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1999 Nissan R34 Skyline GT-R - Drags to Riches

Witness the World's Fastest Street-Driven R34 Skyline, Courtesy of Veilside

Ricky Chu
Jul 1, 2001
Photographer: RJ DeVera

Jealousy. Envy. Greed. No, these aren’t the members of the latest wannabe Spice Girls (because remember, there’s only one). These are the extreme emotions I feel when I look at VeilSide’s R34 Skyline V-Spec drag car. Why? Just look at the thing. I bet you feel pangs of those same deadly sins. I don’t want to just ride in the VeilSide Skyline, I want to drive and own it. I want to wake up seeing this gleaming white beauty parked in my driveway. I might even offer rides to my friends. That doesn’t make me all bad, does it?

VeilSide, based in Tsukuba-shi, Japan, is known for its expertise in designing and manufacturing exquisite fiberglass body kits. Each kit is designed and put through a rigorous taste test by owner Hironao Yokomaku. My Japanese isn't the greatest, but I think he once said that he would take the Pepsi Challenge with any of that Amsterdam crap—or maybe that's from a movie. Anyway, the R34 has a full arsenal when it comes to exterior enhancements. A VeilSide R34 Street Drag body kit fits nicely on the factory sheetmetal. FRP doors, hood, and variable angle wing complete the ensemble. But this is more than a showpiece, it's a tuning masterpiece.

Nissan developed the R34 Skyline GT-R to be a supercar straight off the dealer lot. The infamous twin-turbo motor RB26DETT produces a very restricted and government-limited 280 hp@6,800 rpm.

VeilSide’s crew knew this wasn’t going to be sufficient power to propel the bulky R34 to record-holding status. There was nothing but opportunities for the RB26 motor, so with this in mind Yokomaku’s crew tore the motor down and began to rework it from the bottom up. With a distinctive grouping of HKS and VeilSide parts, the RB26 motor gets a savage 1,100hp bump, which is enough to get most passengers to pee in their pants.

VeilSide dismembered the RB26 and left no engine component unscathed. The bottom end is fitted with HKS forged pistons, an HKS full counter crankshaft, VeilSide titanium connecting rods, and VeilSide rod caps. Did I hear titanium? I think my jealous eyes are getting greener by the moment. The valvetrain is also treated with equally royal manners. Stuffed with VeilSide valves, valve guides, valvesprings, titanium retainers, and cams, the newly built top end is capable of atmospheric 10,000-plus rpm revs.

I imagine that the crew at VeilSide was seeing double when they designed the forced induction system for the RB26. An HKS GT3240 ball bearing turbo is rated at 600 hp@1.4-bar. More than enough power for any four-cylinder motor; but nowhere near the potential power output of the RB26. VeilSide’s solution was to use two HKS GT3240 turbos bolted to a VeilSide Pro Drag exhaust manifold. VeilSide somehow managed to fit two of these colossal turbos under the hood.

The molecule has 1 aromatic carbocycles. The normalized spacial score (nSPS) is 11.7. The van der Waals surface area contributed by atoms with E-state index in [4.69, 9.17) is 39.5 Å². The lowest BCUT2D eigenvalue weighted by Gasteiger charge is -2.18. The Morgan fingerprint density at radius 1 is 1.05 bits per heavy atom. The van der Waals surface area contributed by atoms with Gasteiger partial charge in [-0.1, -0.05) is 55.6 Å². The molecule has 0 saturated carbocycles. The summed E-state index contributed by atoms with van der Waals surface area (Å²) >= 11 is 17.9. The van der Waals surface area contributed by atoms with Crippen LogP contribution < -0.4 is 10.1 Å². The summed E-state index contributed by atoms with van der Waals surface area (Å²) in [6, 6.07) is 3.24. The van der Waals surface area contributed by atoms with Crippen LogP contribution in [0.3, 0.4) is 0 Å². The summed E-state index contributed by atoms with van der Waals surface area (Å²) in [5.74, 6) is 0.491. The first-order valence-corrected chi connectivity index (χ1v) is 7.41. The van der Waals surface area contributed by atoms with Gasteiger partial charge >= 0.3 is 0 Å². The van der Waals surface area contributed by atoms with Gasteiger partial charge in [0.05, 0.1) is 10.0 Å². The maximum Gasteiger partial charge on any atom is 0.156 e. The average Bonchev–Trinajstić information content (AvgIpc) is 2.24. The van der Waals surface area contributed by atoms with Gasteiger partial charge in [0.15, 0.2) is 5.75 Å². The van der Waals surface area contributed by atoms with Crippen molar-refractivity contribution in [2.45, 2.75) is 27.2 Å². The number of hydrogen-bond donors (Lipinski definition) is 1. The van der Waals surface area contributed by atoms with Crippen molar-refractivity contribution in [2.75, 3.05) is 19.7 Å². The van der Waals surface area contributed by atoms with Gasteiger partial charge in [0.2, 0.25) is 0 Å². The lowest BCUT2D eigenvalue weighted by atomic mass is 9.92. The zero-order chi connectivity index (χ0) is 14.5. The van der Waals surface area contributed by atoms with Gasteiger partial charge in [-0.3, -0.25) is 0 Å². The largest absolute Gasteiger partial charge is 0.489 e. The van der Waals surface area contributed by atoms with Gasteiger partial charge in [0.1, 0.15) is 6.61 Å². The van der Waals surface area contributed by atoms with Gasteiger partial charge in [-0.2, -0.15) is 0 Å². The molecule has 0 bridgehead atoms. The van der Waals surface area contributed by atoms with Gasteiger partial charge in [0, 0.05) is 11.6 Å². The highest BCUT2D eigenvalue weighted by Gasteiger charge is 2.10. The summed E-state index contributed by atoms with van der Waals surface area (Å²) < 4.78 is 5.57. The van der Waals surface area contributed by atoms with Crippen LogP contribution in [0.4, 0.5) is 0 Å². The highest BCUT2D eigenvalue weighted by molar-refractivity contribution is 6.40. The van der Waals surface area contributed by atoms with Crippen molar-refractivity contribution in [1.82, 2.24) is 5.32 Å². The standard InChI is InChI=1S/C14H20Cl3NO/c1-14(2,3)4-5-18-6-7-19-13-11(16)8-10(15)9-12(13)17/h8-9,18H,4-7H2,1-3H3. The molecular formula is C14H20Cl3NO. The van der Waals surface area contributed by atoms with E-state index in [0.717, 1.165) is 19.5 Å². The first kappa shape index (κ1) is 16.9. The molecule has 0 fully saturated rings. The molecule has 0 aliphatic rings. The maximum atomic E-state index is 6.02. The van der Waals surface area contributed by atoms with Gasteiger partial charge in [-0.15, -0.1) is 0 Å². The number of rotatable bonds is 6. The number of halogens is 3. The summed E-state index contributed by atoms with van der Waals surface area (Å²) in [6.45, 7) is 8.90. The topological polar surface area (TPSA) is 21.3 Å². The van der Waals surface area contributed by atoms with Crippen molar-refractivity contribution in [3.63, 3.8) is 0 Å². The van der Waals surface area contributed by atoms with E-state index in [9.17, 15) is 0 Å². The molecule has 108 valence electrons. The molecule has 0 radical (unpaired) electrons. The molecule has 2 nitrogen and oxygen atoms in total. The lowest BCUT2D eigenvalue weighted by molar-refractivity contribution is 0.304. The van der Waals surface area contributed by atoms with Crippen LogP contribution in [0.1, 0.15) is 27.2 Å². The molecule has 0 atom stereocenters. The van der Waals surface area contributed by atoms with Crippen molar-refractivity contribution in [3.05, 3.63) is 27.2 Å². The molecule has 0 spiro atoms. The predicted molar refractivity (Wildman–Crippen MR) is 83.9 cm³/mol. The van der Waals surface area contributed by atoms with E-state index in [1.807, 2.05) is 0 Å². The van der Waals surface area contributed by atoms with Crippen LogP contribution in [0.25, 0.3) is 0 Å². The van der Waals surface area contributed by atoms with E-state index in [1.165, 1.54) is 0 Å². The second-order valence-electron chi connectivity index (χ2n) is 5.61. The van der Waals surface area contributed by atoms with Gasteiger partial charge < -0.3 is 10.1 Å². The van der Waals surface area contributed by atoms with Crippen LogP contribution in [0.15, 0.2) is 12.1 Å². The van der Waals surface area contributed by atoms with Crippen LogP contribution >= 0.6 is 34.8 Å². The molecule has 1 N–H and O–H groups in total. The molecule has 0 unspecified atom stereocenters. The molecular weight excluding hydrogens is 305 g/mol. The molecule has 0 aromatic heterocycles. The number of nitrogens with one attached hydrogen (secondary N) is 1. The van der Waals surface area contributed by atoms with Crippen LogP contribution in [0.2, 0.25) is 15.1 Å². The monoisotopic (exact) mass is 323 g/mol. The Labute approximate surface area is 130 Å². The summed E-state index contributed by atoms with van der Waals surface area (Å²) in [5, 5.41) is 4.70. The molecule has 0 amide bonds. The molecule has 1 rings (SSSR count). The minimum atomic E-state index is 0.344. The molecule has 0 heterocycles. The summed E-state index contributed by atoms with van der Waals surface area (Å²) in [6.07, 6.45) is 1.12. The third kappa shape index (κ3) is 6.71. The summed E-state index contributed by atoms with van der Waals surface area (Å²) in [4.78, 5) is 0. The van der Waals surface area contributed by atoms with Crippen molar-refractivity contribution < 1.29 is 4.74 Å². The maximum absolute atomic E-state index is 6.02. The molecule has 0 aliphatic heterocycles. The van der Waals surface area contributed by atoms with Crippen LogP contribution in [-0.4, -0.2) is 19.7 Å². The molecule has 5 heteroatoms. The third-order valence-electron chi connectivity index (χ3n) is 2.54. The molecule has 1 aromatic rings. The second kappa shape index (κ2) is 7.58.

Boost regulation shows up in pairs again. Twin HKS racing wastegates work in conjunction with an HKS EVC Pro to contain boost at an intense 2.7 bar. Just prior to reaching the VeilSide 100mm throttle body and intake manifold, the hot intake charges quickly cool down through an HKS intercooler. The R34 would not be complete without a deafening exhaust. How do two ball bearing turbos sound when spooling through the 75mm full titanium VeilSide exhaust? Absolutely intoxicating if you’re into things like that. Supervising six Sard 1,000cc injectors is not an easy chore. Fuel management is directed via an HKS F-CON V Pro stand ECU. Using the HKS Power-writer, VeilSide has full access to all fuel and timing maps. When accompanied with the Sard air/fuel analyzer, precision tuning can be achieved.

To most, the factory six-speed transmission would be sufficient for any type of driving, but not for VeilSide. No, no, no—VeilSide tosses the Nissan tranny in favor of a Hollinger six-speed sequential transmission. Further aiding power to the ground are an Ogura clutch, Cusco limited slip, HKS axles, and a VeilSide driveshaft. They operate together better than clockwork, making certain that all 1,360 hp are put to good use.

Safety comes first, especially when surpassing triple-digit speeds. The Skyline’s factory interior has been stripped to make room for the VeilSide chrome-moly rollcage. During the New Zealand top speed trials, Option driver Daijiro Inada fitted himself in a Recaro SP-GN racing seat while a Willians four-point harness anchored him into place. White Sard stack meters are mounted high to monitor the car’s vitals. When you’re out to set records, there is no room for error.

At the trials in New Zealand, contenders have a total of six kilometers to perform. This breaks down to two kilometers to accelerate, two kilometers to maintain constant speed, and two kilometers to decelerate. Keep in mind, this contest is held on a country road infested with potholes. A 1,360hp engine and six-speed sequential transmission provide plenty of power and torque to accelerate the GT-R in the first two kilometers.

The next two kilometers requires maintaining the top speed. Handling at high speeds can get even more brutal when trying to avoid bumps and potholes.

VeilSide installed a set of its Pro Drag coilover shocks and springs. So, a set of 18x9.5 VeilSide Andrew Racing rims wrapped with Bridgestone RE01 rubber surround the four corners of the R34 to present agility as well as stability. Now, with four kilometers out of the way, the last two kilometers are the most crucial. Bringing the GT-R from 346km/h to a complete halt is a duty for the Endless brakes. Now, the six kilometers are a thing of the past, the record is set, and the VeilSide R34 holds it at 346.2km/h. That’s 215 mph to those of you without calculator watches.

By Ricky Chu
157 Articles

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